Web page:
Courtesy Microsoft

Microsoft wants you in an IT career

March 02, 2018 - 2:29 pm

Microsoft is one of the nation's leading companies in computer technology. Veterans interested in pursuing a career in computer science will find that Microsoft is an employer actively looking to recruit as well as train them for the latest needs in the technology sector.

Microsoft has over 120,000 employees around the world, with nearly 75,000 in the U.S.

“We’re a big company and we really are making a difference in the world,” said Chris Cortez, the Vice President of Military Affairs at Microsoft.

Hiring Veterans

“Microsoft believe it’s critical to have a diverse employee base, which leads to innovation, and why not draw from this amazing pool of talented men and women,” said Cortez

One of their programs is the Microsoft Software and Systems Academy (MSSA), which trains transitioning service members and veterans for jobs in information technology, with an opportunity to apply to Microsoft.

“Microsoft encourages veterans to see Computer Science and STEM careers as a viable path when transitioning to civilian life in the public or private sector,” he added.

Why Hire Veterans

“Veterans are exactly the type of talent Microsoft looks for to evolve the face of IT beyond the traditional four year degree,” Cortez said. “They are trained to quickly assess, analyze and fix a situation with the resources at hand while working with a diverse group of people as a team; skills that are incredibly applicable to the IT industry.”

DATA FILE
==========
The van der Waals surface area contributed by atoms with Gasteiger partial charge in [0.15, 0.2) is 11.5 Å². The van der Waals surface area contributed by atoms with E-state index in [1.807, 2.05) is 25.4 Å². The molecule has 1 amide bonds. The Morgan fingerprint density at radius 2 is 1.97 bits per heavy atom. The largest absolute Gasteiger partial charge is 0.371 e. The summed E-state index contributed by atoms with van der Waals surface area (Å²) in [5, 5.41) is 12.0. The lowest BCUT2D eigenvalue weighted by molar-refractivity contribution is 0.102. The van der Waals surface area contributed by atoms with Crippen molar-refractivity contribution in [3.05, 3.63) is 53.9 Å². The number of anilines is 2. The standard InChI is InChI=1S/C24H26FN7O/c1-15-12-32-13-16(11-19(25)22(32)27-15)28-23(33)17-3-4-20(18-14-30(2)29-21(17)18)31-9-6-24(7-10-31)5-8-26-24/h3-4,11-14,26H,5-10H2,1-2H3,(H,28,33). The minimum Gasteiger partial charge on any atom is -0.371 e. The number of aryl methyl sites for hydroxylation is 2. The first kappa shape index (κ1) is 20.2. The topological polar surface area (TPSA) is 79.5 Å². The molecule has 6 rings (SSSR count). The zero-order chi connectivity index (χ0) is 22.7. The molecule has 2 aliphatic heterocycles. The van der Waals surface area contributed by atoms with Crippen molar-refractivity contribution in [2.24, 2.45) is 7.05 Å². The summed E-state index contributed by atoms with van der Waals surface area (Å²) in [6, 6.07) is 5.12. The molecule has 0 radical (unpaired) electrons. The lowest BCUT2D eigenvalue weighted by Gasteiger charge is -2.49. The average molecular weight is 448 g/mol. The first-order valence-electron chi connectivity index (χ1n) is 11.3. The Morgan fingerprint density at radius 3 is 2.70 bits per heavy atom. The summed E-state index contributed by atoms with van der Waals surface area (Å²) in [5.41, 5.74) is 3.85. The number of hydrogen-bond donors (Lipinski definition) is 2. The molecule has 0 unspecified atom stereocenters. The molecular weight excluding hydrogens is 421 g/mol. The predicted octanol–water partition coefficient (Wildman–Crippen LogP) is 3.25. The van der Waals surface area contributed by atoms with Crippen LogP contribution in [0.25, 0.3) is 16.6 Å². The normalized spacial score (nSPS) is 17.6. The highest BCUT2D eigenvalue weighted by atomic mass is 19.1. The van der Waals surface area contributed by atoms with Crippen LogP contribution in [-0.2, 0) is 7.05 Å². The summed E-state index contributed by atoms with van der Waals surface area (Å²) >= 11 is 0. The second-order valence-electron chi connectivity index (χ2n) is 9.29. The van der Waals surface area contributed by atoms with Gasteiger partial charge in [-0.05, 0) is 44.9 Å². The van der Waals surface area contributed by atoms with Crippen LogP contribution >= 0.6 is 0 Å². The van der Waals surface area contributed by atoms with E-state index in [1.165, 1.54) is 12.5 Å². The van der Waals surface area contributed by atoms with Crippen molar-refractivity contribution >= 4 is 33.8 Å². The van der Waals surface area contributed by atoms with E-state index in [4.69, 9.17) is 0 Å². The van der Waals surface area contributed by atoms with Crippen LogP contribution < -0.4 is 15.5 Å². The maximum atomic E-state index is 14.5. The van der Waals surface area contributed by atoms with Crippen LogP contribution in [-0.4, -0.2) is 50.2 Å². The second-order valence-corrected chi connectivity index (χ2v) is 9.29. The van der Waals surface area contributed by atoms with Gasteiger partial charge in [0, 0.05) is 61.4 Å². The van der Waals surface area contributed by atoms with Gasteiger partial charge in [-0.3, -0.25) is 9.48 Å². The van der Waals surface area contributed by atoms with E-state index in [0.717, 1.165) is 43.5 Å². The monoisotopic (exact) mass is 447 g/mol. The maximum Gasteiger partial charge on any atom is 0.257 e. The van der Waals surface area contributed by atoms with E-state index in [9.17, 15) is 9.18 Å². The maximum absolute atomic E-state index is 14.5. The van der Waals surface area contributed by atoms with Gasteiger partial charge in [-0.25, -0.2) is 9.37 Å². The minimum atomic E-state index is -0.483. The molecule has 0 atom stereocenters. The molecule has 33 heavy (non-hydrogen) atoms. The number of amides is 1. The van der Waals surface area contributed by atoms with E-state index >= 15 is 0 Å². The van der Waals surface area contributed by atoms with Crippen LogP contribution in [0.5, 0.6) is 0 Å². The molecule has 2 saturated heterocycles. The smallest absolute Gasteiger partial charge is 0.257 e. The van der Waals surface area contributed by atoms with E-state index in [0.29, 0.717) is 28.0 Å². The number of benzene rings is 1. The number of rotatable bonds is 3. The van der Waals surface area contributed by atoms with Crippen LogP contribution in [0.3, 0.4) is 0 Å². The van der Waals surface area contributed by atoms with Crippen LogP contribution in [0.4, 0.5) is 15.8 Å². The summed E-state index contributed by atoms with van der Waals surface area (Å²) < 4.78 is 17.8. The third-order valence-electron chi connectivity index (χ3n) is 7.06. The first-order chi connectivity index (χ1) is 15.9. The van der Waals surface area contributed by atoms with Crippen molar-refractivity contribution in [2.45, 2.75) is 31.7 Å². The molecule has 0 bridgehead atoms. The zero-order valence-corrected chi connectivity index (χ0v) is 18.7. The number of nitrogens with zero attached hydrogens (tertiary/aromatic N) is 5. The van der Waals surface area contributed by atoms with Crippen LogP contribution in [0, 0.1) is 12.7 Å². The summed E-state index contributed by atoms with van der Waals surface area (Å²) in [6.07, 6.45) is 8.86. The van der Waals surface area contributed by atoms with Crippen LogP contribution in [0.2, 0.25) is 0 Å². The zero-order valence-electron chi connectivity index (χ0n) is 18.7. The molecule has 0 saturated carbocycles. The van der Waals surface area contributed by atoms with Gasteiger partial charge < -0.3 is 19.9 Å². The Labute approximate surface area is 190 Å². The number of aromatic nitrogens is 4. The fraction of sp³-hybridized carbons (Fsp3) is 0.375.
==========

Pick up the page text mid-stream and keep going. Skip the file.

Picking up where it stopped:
Veteran Experience

Courtesy Mary McCready

Mary McCready is a U.S. Marine Corps veteran and works at Microsoft as a Premier Field Engineer in Washington, D.C. with public sector customers. She is also a graduate of the Microsoft Software and Systems Academy.

“I go on site with customers to help them with anything developer related, whether it’s doing code reviews or helping with development related Microsoft products,” she continued.

For transitioning veterans looking for their next career, McCready says they should look beyond what they did in the military because they “can do anything.”

“My advice to them would be to really explore the different options and kind of think about what your strengths are. And not just what your strengths are, but what you enjoy doing to figure out what roles you’ll be most successful in and apply to those,” she said.

When looking to hire a veteran, Microsoft along with the rest of the private sector sees that “we bring a different perspective into the company” such as troubleshooting and leadership experience.

“I think that Microsoft is a great company to work for as a veteran,” she said.

They are also very flexible with her desire to continue serving in the USMC Reserves.

“They do as much as they can to hook you up with the right mentors and get you involved with the right groups so that you can continue learning,” McCready said. “It makes the transition a lot easier.

“They really make a great environment for veterans and I would highly recommend it as a place to work for other veterans.”